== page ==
An immeasurable number of people consider Elmore James to be one of the greatest blues musicians of all time. Others say that hearing his music — even if it was just one song — was a life-changing experience for them. Now, for the first time, there’s finally a complete history of the man and his music, the beloved slide guitar legend who reputedly never made a bad record.
Born in 1918 in Mississippi, Elmore James grew up in the Delta, and cut his teeth playing in the 1930s and 1940s with Sonny Boy Williamson (a.k.a. Rice Miller) and Arthur “Big Boy” Crudup, and — prior to his death in 1938 — is rumored to have played with Robert Johnson. Making his recording debut in 1951 with his trademark song “Dust My Broom” on the Trumpet label, James was catapulted into the national spotlight when it became a coast-to-coast R&B hit, and subsequently moved north to join the burgeoning postwar scene in Chicago. With the formation of his supporting band, the Broomdusters, James led one of the tightest blues groups in the business, recording over 40 sides with this highly acclaimed ensemble. Plagued with ill-health and union troubles, James’ Chicago career ended abruptly in 1960, when he moved back to Mississippi. Bobby Robinson, the legendary Harlem record producer, continued to record James throughout the early 1960s, in what would become an artistic zenith of his career (“The Sky is Crying,” “Something Inside of Me”). Poised to make a comeback in the spring of 1963, James returned to Chicago, only to die a short while later of a heart attack at the age of 45.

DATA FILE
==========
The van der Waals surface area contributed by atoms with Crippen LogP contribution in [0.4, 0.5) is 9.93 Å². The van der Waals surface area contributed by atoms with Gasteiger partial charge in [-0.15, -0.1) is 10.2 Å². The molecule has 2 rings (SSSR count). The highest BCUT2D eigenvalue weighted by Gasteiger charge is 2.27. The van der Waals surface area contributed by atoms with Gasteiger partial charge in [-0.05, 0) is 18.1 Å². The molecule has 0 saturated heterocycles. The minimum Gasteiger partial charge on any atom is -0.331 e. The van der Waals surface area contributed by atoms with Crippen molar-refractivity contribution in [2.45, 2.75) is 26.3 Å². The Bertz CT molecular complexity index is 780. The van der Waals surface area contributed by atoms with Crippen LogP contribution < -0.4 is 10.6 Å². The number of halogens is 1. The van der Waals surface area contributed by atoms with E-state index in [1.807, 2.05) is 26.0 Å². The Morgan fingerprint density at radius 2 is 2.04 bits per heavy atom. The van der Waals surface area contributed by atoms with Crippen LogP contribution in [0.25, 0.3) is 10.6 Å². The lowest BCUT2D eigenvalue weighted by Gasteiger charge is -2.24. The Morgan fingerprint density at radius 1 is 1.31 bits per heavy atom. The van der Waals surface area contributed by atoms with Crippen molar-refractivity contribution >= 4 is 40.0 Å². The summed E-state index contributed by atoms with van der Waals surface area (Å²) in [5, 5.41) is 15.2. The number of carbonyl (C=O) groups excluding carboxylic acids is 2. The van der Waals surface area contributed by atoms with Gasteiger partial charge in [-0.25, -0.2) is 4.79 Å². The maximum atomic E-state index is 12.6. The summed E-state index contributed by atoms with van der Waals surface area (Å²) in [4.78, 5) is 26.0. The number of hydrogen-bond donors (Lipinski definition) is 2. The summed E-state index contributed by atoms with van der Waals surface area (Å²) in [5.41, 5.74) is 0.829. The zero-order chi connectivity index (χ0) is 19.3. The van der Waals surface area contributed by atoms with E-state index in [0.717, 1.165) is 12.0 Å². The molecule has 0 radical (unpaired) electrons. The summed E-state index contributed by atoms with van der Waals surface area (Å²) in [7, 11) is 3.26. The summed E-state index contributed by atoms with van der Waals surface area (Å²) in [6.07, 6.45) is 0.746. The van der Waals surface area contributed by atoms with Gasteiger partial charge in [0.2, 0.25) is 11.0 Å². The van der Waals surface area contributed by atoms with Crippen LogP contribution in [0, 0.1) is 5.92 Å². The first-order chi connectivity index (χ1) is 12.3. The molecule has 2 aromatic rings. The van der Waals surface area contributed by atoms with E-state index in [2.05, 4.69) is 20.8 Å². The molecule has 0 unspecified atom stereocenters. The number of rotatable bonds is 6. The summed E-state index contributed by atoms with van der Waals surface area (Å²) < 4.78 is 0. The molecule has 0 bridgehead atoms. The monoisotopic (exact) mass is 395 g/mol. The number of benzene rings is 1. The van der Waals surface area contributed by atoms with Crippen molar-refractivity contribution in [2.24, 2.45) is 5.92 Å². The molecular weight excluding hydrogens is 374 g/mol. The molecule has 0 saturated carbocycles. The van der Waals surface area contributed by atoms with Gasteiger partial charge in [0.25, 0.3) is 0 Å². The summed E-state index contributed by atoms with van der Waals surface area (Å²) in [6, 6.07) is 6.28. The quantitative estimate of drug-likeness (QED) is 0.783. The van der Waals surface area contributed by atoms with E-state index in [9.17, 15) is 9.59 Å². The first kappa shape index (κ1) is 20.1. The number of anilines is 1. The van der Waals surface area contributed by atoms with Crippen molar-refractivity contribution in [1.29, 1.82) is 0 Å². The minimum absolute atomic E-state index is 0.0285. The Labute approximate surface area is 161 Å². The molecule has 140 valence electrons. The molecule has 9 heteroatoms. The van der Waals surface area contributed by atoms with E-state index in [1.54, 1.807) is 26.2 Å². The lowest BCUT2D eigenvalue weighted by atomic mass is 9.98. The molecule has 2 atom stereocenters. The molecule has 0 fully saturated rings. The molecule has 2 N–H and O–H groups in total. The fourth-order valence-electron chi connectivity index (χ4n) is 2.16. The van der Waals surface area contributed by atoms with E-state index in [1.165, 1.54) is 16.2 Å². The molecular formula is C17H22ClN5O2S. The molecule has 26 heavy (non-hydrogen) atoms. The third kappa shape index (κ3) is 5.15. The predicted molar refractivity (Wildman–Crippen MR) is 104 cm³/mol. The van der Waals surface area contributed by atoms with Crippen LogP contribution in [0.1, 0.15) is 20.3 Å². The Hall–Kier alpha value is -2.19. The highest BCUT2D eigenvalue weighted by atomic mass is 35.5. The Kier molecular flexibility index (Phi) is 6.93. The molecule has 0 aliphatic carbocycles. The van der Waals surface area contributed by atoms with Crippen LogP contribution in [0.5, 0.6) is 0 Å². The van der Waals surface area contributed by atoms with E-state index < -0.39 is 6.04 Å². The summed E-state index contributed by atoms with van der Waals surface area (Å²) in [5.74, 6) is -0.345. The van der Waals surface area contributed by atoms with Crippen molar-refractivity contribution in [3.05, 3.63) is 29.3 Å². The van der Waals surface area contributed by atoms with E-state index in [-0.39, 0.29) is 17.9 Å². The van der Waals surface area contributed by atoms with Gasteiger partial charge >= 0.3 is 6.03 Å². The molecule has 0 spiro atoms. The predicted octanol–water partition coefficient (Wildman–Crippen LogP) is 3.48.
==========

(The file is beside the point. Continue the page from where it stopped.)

More than just a biography, “The Amazing Secret History of Elmore James” features a fully illustrated discography (slightly updated for this edition), over 20 pages of photos (including several rarities), and a special chapter chronicling Elmore’s far-reaching influence upon the blues world, with a survey of “Dust My Broom”-styled recordings of the 1950s and profiles of important slide guitarists such as Hound Dog Taylor, John Littlejohn, J.B. Hutto, Homesick James, and more.
Long beloved by blues fans, “The Amazing Secret History of Elmore James” was critically acclaimed upon its original 2003 publication. Garnering praise from every corner of the globe, it has been called a “tour de force” of blues literature (Amy van Singel, co-founder of “Living Blues” magazine), and is considered essential reading for any enthusiast of this uniquely American musical art form. It was translated into Japanese in 2006, and was named, by Edward Komara and Greg Johnson, as one of the “100 Books Every Blues Fan Should Own.”
By Steve Franz